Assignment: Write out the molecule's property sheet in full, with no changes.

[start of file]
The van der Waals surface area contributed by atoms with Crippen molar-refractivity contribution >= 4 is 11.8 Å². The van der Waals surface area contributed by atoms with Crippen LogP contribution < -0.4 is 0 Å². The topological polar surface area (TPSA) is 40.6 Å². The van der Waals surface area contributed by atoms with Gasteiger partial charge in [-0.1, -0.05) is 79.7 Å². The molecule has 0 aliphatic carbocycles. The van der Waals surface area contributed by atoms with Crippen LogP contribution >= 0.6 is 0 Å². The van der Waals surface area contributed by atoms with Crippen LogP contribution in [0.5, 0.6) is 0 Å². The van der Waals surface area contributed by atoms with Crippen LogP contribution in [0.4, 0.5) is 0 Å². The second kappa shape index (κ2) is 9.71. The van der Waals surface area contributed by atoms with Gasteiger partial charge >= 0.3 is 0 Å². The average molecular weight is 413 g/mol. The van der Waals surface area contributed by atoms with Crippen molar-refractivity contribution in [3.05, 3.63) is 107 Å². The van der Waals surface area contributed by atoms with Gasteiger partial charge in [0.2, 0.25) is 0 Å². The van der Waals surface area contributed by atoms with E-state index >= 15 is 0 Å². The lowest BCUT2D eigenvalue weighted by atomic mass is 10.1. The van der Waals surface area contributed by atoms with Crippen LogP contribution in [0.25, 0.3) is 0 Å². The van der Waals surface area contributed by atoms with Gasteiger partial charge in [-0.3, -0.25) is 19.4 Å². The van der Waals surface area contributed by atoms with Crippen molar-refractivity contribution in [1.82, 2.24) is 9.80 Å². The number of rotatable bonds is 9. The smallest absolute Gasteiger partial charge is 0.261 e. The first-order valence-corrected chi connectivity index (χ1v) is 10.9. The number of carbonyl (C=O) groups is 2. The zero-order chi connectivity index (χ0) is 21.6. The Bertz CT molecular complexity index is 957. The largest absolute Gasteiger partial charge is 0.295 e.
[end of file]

The van der Waals surface area contributed by atoms with Crippen molar-refractivity contribution >= 4 is 11.8 Å². The van der Waals surface area contributed by atoms with Crippen LogP contribution < -0.4 is 0 Å². The topological polar surface area (TPSA) is 40.6 Å². The van der Waals surface area contributed by atoms with Gasteiger partial charge in [-0.1, -0.05) is 79.7 Å². The molecule has 0 aliphatic carbocycles. The van der Waals surface area contributed by atoms with Crippen LogP contribution >= 0.6 is 0 Å². The van der Waals surface area contributed by atoms with Crippen LogP contribution in [0.5, 0.6) is 0 Å². The van der Waals surface area contributed by atoms with Crippen LogP contribution in [0.4, 0.5) is 0 Å². The second kappa shape index (κ2) is 9.71. The van der Waals surface area contributed by atoms with Gasteiger partial charge >= 0.3 is 0 Å². The average molecular weight is 413 g/mol. The van der Waals surface area contributed by atoms with Crippen molar-refractivity contribution in [3.05, 3.63) is 107 Å². The van der Waals surface area contributed by atoms with Gasteiger partial charge in [0.2, 0.25) is 0 Å². The van der Waals surface area contributed by atoms with E-state index >= 15 is 0 Å². The lowest BCUT2D eigenvalue weighted by atomic mass is 10.1. The van der Waals surface area contributed by atoms with Crippen LogP contribution in [0.25, 0.3) is 0 Å². The van der Waals surface area contributed by atoms with Gasteiger partial charge in [-0.3, -0.25) is 19.4 Å². The van der Waals surface area contributed by atoms with Crippen molar-refractivity contribution in [1.82, 2.24) is 9.80 Å². The number of rotatable bonds is 9. The smallest absolute Gasteiger partial charge is 0.261 e. The first-order valence-corrected chi connectivity index (χ1v) is 10.9. The number of carbonyl (C=O) groups is 2. The zero-order chi connectivity index (χ0) is 21.6. The Bertz CT molecular complexity index is 957. The largest absolute Gasteiger partial charge is 0.295 e.